Students discover music, reflect national trends

Two students standing too close. Uncomfortably close. Invading each other’s personal space, their heads bent awkwardly towards each other. Two students unaware of their surroundings speaking only occasionally.

Two students connected by a single white cord, one end branching towards their ears and one end towards a phone. One headphone connected to a familiar ear, the other hearing a song for the first time.

The 2015 Nielsen Music 360 Report surveyed 3,305 individuals in the US, revealing that 91% of the population listens to music, “spending more than 24 hours a week listening to their favorite tunes.” The Nielsen Music sample group reflected US population demographics, relative to age, gender and ethnicity.

But how does this information relate to NCHS students?

According to the Nielsen report, 45% of the population discovers new music through friends and relatives.

This is also true of many NCHS students. Junior Sara Swan said that she finds out about new music through her friend Maddie McDonnall(12).

“I spend a lot of time on Soundcloud looking for new songs,” McDonnall said. 

Soundcloud is a free streaming site which artists can use to share their music with listeners. Similiar services such as Spotify, Pandora, iTunes Music, and 8tracks exist as alternatives for listeners, each offering its own distinct features. 

Nielsen reports that streaming usage has increased 92.4% from 2014 to the first half of 2015.

McDonnall also discovers new music through Twitter, she “follow[s] a lot of artists and they’re always posting about new artists and songs.”

Social media and music share a strong relationship.

According to Nielsen, The 56th Annual Grammy Awards, in 2014, was the second most tweeted about televised special event, being tweeted about over 13 million times. Five of the top 10 most tweeted about televised specials were music award shows.  All of which had more Twitter engagement than the State of the Union address.

The Nielsen group reported that 25% of people surveyed found and accessed music through social media sites and apps, freshman Chloe Kindred is one such person. 

“I find new music when I’m on different social medias,” Kindred said, “I find it on Vine, Twitter and YouTube.”

Kindred searches different hashtags and  accounts within these websites to find music unknown to her.

Junior Dalton Lunn, like Kindred, goes to Youtube to find new music. He, however, visits to the “related” section of the site or “the section right next to the song [currently] playing.”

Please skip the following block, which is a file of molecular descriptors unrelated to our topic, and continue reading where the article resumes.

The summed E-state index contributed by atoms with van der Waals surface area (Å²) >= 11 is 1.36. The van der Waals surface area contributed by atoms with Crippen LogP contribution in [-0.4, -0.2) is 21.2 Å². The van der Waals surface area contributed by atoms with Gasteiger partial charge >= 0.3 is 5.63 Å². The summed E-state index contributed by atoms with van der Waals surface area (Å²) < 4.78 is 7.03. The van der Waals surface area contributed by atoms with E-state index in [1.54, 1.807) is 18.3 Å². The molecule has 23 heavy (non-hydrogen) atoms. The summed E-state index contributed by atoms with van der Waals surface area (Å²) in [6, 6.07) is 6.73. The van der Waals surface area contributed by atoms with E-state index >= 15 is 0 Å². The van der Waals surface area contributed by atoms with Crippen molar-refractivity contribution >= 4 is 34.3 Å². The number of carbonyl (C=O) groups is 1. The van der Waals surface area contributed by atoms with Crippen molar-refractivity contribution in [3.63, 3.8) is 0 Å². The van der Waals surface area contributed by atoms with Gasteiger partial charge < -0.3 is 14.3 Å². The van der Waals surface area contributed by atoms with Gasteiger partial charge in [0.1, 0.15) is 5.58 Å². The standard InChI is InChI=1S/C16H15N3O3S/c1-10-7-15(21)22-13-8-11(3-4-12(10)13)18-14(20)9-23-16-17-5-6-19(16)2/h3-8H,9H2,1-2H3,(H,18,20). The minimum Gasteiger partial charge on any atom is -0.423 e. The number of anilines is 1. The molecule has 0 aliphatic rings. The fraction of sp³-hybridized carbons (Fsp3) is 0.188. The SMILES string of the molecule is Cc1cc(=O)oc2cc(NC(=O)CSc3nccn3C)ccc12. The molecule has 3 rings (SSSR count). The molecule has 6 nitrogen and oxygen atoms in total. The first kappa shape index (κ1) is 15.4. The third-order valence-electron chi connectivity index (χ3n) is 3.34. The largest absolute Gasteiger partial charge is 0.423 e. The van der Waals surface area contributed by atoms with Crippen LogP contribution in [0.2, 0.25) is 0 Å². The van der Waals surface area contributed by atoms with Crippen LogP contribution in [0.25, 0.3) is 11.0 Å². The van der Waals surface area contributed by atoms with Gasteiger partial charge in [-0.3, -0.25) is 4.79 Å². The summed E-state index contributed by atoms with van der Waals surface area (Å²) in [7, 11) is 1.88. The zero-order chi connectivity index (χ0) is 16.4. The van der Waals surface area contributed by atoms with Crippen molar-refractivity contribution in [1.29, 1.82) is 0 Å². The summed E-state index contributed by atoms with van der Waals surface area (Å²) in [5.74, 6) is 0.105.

Other students use less popular routes to find new music. Andrew Templin(10) goes to the local record stores to find fresh music, to him, to listen to.

It seems as though vinyl records sales ,once thought are a dying medium, are actually on the rise. According to Nielsen, record sales have increased by 51.8% from just 2013 to 2014.

With three record stores in Bloomington-Normal, and other non specialty stores starting to carry vinyl on their shelves, this number may increase soon.

Nielsen reports that though independent music shop’s sales increased 0.6% from 2014 to 2015, while chain stores salesdecreased 6.8%.

Though these students shared where to find music, how they find it and decide to listen to listen to it within the site or friends suggestions remains in question.

Some students, like Courtnee Madsen(12), tend to judge a book by it’s cover in order to determine what to listen to, sharing that she will normally listen to a song if it has an interesting album artwork.
Students interviewed for the article expressed that they listened to certain music based on what was popular, or what their friends chose to listen to.

“I decide what type of music I listen to by what my friends like[to listen to],” Kindred said, “…by what’s in style at the time.”

Rha Singh, a freshman, also turns to his friends to find out what new music to listen to. He told that he listens to modern music.

“I mean they just tell me to listen to a song because it’s like really nice,” Singh said, “I’ll Youtube it first and then i’ll download it if i like it or not.”

Though many of these students are finding their music in the same ways, that doesn’t necessarily mean that they are listening to the same things.

“I listen to a lot of different types of music,” Teresa Taflan(12), who also finds her music via friends said, “you could say mostly pop.”

Lunn, one of the students who finds music on Youtube, listens to mostly hip-hop with a mix of indie rock and pop punk as well. But Kindred doesn’t listen to the same genres.

“I listen to pop or alternative,” Kindred said. Listening to artists like Panic! At The Disco, Taylor Swift and The Weeknd.

No matter the genre, students are finding ways to discover new artists. Sometimes even as a way of flirting.

According to a Pew report on teens and relationships, 11% of teens have reported that they flirt by sharing a music playlist that they have created for the individual they are interested in.

Two students standing too close. Heads turned towards each other, connected by a white cord. Students are connected by this music, despite the differences in genre, artist, or ways of discovering it.